There is history to be made during the next twenty years with Prince Rupert as the pivot of human activity. Little did the men who first reached Vancouver on the Canadian Pacific realize that the path which they trod down to the sea would become the Hastings street of brick and pavements within ten years thereafter. Vancouver had to divide the glory of rapid growth with the other cities of the Puget Sound region, and it is in that sense that Prince Rupert will enjoy a distinction altogether unique. The completion of the Grand Trunk Pacific

will force the growth of Prince Rupert and the existence of the railroad and the city will in turn force the establishment of another line of steamers plying between the Orient and North America and in fact the project is already announced ; no less will the extent of the international and coast commerce, which will centre around this harbor under the shadow of Alaska, make the place of strategic naval importance. A glance at the map, with particular attention devoted to the location of Queen Charlotte Islands, will show the reader that Prince Rupert has the advantages of the seaboard without being deprived of those natural sources of defense from attack, which are an unconscious factor in the development of every metropolis.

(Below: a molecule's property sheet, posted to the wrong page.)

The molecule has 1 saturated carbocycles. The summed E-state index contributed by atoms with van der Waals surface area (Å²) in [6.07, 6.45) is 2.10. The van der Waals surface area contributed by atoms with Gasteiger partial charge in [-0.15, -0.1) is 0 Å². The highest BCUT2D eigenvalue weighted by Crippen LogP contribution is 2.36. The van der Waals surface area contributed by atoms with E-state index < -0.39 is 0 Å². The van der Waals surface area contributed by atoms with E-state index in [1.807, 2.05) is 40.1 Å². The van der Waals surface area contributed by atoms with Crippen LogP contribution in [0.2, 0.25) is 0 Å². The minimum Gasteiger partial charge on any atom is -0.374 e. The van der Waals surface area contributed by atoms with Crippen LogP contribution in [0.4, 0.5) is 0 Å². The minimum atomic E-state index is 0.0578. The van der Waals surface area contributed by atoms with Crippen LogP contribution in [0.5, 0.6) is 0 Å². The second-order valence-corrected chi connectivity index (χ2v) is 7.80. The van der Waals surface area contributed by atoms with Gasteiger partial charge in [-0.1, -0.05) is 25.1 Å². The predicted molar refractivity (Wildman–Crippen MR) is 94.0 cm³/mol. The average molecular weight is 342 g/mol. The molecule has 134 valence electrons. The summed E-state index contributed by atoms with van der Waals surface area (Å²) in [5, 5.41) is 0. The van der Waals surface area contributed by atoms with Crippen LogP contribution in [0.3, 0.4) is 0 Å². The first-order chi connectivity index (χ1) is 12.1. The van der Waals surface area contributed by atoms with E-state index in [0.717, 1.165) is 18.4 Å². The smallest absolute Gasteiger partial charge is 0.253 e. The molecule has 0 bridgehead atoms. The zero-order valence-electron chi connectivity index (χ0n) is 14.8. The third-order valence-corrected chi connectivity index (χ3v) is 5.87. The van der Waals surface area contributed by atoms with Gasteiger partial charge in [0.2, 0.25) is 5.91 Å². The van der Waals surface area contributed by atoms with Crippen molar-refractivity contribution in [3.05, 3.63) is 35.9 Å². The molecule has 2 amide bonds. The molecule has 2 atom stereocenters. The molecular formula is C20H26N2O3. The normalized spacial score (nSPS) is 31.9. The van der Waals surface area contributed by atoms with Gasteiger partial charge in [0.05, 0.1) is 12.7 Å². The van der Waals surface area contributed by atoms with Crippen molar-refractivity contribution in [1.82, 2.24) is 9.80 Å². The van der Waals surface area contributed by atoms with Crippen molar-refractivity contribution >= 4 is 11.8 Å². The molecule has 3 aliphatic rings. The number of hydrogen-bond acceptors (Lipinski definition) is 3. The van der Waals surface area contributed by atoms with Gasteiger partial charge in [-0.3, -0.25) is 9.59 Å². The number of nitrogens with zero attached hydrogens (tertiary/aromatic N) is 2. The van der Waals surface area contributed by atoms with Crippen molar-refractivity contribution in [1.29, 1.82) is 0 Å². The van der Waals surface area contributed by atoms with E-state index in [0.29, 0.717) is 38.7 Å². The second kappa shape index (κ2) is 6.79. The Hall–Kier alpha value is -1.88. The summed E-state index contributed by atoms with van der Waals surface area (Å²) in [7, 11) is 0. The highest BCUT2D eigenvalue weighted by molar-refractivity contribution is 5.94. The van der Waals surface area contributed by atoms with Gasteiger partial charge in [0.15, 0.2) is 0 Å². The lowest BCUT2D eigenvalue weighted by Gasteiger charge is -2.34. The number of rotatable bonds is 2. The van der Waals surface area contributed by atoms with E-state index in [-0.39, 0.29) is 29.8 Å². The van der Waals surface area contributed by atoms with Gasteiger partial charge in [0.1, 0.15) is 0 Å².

To Hawaii by way of the Panama Canal and to Japan by way of the Peace river and Prince Rupert, will be the next call made to those whose feet are moved by the spirit of the wanderlust. The rapid construction and near-by completion of waterways and transcontinentals foretell the growth of commercial pivots along the whole Pacific Coast from La Boca at the mouth of the Panama Canal to the frost-bitten harbors of Alaska. The geographical location, the warm Japanese current, the inevitable commerce which must follow the steel avenues of trade, and the tendency of mankind to move along the lines of least resistance, in this age in Pullmans but in a previous century in river boats indicate that Prince Rupert will become one of the most important links in this new chain of commercial emporiums.